This is the cathedral of Bede’s burial, and St. Oswald, of St. Cuthbert, of the Lindisfarne Gospels, of Lightfoot, and Westcott, and Moule, and yes Tom Wright too. It’s always a blessing to visit this sanctuary. Here is the tomb of Bede, and two of his famous writings. Bede’s most famous work, The Ecclesiastical History of England, is actually what determined for the West the date when it was assumed Christ was born, the dividing line between B.C. and A.D. Bede was following the calculations of Dionysius the Short, another monk from a much earlier period, and sadly… he was off by 4-6 years, since Jesus was born before Herod the Great died. But I digress. Bede set the calendar for all of us. The chapel where Bede is buried was added to the cathedral later than the original structure, for here is the great West door, on the other side of this chapel, which used to be the front door. Also in the same west chapel is this wonderful modern work of art representing the last supper, and here is a description.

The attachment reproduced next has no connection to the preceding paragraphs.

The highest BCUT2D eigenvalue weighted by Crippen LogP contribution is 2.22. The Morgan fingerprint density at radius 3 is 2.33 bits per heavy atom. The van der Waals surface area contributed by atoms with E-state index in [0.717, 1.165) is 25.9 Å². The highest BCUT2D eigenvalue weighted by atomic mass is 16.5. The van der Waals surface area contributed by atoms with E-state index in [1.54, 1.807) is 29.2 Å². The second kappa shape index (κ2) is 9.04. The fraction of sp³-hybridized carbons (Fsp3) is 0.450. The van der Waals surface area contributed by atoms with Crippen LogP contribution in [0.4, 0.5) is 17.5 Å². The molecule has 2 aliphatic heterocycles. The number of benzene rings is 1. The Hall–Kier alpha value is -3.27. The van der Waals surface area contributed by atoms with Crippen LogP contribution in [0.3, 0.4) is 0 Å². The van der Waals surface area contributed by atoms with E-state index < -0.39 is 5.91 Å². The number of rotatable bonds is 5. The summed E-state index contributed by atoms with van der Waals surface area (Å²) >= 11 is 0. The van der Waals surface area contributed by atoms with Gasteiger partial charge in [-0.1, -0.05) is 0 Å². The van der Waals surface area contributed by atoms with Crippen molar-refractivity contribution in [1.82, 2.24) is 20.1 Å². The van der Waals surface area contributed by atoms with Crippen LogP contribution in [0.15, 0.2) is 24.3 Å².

And we will end where we began these Durham posts, with C.K. Barrett. Here was the one major parish church he pastored during WWII, Bondgate Methodist, in Darlington. From there he went to teach at Durham U. thinking it might be a temporary thing, and he would soon return to the parish. It was not to be… and from my point of view, thank goodness, or I’d have never been to Durham, and we would never have had all his wonderful books and lectures. Sola Deo Gloria.